Advances in robotics have enabled major industries to improve efficiency with the help of robots designed to conduct various practical operations. Traditional industrial robots are generally autonomous and isolated from humans, but a mix of human effort and mechanized vigor has emerged.
Cobots or collaborative robots are meant to share the workspace with human beings. For Cobots, human safety and collaborativeness are the top priorities. They have intricate safety mechanisms that activate when it detects a worker in close proximity. These robots are meant to physically interact with humans and augment their capabilities with improved strength, higher precision, and the potential to generate valuable data.
Humans and robot collaboration enables faster, efficient, and cost-friendly manufacturing processes. Studies say that idle time gets reduced by 85% when people work collaboratively with human-aware robots.
Faster Deployment and Programming: Industrial robots usually take days to set up and start running. On the other hand, Cobots can be programmed and deployed to complete their first task in a couple of minutes. Collaborative robots are also easy to reprogram and station in another department if needed.
Increased collaborative efficiency: Operators can simply place the parts to a conveyor or turntable when working with a collaborative robot. After that, the robot can take over and do the assembly, packaging, and labeling.
Multi-purpose: Collaborative robots can work tirelessly and perform different tasks every day. Cobots can be programmed to undertake specific tasks such as processing, inspection, or packaging.
Handling complex and risky work: With mechanized strength, collaborative sensing robots can lift heavy objects firmly and reduce the possibility of mishaps. By using sensor technology, cobots can do sensitive tasks with utmost precision, such as steadying surgical tools.
Activities like polishing, grinding and deburring need the right amount of force across a product’s surface to remove excess material. With the help of internal force sensors or an external torque sensor, cobots can apply the right amount of force without damaging the product.
Cobots can capture, identify, and interpret images for quality check and filter our products that don’t comply with the company’s quality requirements. They do this with the help of machine vision to detect even the most minute flaws.
Cobots can significantly help with repetitive tasks or assist healthcare professionals in a medical setting. For instance, surgeons can depend on cobots for keeping the right tools at hand while conducting an operation. In addition, laboratories can turn to cobots for handling hazardous substances, otherwise dangerous for humans.
These collaborative robots can also keep track of available parts and materials in the inventories throughout the manufacturing cycle. Upon detecting any shortage, they can collaborate with a worker to replenish the stocks.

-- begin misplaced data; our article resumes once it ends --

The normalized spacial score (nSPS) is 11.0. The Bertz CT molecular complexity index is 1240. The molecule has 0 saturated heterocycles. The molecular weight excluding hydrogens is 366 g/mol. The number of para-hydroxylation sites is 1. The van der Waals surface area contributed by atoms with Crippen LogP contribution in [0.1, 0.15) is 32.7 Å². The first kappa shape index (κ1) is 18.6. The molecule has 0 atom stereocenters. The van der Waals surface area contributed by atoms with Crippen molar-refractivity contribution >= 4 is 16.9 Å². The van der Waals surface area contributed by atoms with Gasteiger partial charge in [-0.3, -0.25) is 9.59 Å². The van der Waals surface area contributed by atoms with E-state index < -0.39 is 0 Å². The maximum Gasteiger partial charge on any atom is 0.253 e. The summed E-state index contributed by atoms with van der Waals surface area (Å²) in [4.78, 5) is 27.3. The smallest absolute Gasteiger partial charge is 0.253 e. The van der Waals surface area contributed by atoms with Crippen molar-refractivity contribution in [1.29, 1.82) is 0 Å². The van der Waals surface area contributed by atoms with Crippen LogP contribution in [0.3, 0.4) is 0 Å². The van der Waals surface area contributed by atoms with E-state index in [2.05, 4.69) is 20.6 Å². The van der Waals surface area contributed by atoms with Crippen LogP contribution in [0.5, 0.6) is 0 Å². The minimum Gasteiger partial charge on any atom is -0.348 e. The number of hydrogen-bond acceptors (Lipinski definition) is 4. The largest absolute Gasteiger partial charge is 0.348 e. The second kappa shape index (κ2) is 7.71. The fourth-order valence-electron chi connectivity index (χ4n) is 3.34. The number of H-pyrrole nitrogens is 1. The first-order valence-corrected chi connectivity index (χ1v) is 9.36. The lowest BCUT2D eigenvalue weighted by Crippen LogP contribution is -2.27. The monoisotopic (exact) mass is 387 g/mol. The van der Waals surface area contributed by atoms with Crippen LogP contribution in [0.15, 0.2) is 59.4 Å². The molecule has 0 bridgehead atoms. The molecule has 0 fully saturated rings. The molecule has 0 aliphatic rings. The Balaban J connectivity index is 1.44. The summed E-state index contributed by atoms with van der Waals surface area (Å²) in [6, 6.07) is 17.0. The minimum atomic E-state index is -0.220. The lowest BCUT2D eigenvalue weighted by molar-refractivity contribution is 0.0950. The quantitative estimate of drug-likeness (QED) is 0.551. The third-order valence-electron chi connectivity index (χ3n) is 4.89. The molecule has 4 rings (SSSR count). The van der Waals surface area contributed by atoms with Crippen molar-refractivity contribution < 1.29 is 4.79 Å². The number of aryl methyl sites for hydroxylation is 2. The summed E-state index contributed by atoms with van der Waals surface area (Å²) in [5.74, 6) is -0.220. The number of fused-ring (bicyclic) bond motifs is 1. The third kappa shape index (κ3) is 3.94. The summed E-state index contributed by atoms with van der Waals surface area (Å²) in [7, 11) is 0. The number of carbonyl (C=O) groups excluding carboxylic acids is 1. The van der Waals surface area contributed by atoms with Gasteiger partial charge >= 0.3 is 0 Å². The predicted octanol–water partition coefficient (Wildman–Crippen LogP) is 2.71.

Despite their many benefits, cobots still have certain limitations. One key challenge is the speed which is often compromised for safety. Unlike automated industrial machinery, cobots operate at a much slower pace. In order to overcome this challenge, there must be safer alternatives and better obstacle detection technologies.
Although cobots consume less space, there is a limitation to the amount of weight they can lift. Standard industrial robots can lift up to hundreds of kilos of weight, giving them an edge above cobots. However, collaborative bots lack the ability to detect certain obscured anomalies in a product, unlike their human counterparts. In order to conquer this limitation, cobots must be equipped with better sensor technology.
With a high amount of movement flexibility, cobots highly depend on sensor technology to monitor their surrounding environment. The technologies that go into collaborative robots include numerous temperature, pressure, optical, force, and position sensors that facilitate precise calculations for accurate movement control.
Sensors also enable preventative maintenance and access protection by monitoring system components. Several tactile sensors are used to gather information from a cobot’s joints and transmit it to the controller. Other proximity sensors such as ultrasound, infrared, and LiDAR sensors are also integral parts of cobots.
Hokuyo delivers the best quality sensors for a diverse range of applications. Our sensor technology makes it possible for humans to work harmoniously alongside autonomous robots and automated industrial equipment.
Get in touch with us to learn more about our capabilities in sensor technologies.